After all, the witches had promised that Macbeth would be Thane of Cawdor, and they were right about that. Maybe the witches were also correct about the future of Banquo’s family.

Banquo does not say if he believes that his descendants might be kings. Instead, he warns Macbeth: “That trusted home Might yet enkindle you unto the crown, Besides the Thane of Cawdor. But ’tis strange:

And oftentimes, to win us to our harm, The instruments of darkness tell us truths, Win us with honest trifles, to betray ‘s In deepest consequence.” (Lines 120-126)

Banquo is telling Macbeth that trusting the witches and hoping to become king might cause Macbeth to do things that will have terrible results.

The witches are “instruments of darkness” who are telling Macbeth just enough “truths” to trick him.

Banquo asks Ross and Angus if he can talk to them. The three begin a conversation.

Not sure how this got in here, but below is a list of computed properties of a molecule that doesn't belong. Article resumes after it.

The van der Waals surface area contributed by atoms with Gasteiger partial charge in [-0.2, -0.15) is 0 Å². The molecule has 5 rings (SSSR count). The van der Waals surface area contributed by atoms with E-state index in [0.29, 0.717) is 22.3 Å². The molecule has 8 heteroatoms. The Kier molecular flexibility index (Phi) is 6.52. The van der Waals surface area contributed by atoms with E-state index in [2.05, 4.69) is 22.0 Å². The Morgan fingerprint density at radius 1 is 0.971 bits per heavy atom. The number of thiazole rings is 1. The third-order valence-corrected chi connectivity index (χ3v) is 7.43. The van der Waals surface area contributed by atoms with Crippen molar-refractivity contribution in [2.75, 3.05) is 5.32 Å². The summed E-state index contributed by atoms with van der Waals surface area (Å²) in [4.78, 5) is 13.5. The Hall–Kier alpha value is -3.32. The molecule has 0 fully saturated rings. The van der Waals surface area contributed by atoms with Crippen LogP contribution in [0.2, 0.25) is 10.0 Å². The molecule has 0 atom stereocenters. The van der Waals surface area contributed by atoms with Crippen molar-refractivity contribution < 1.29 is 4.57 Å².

While Banquo speaks to Ross and Angus, Macbeth speaks to himself, thinking aloud. At first, he is happy because the witches said two truths (he is the Thane of Glamis and now the Thane of Cawdor).

He says the two truths are “happy prologues to the swelling act” (happy introductions to the main event – Macbeth becoming king). Since the witches were correct about two events, they might be right about the third.

Then Macbeth becomes worried. He says the witches’ words were “supernatural soliciting,” words that asked him to do something. The witches’ words cannot be good or bad.

The truth that promises success should be good, but if the witches’ words were good, why, Macbeth wonders, is he thinking about a “suggestion,” a “horrid image” that makes his hair stand up and his “heart knock” (beat quickly).

He says that he is more worried about what he is thinking of doing in the future (killing King Duncan) than he is about all of the troubles of the present.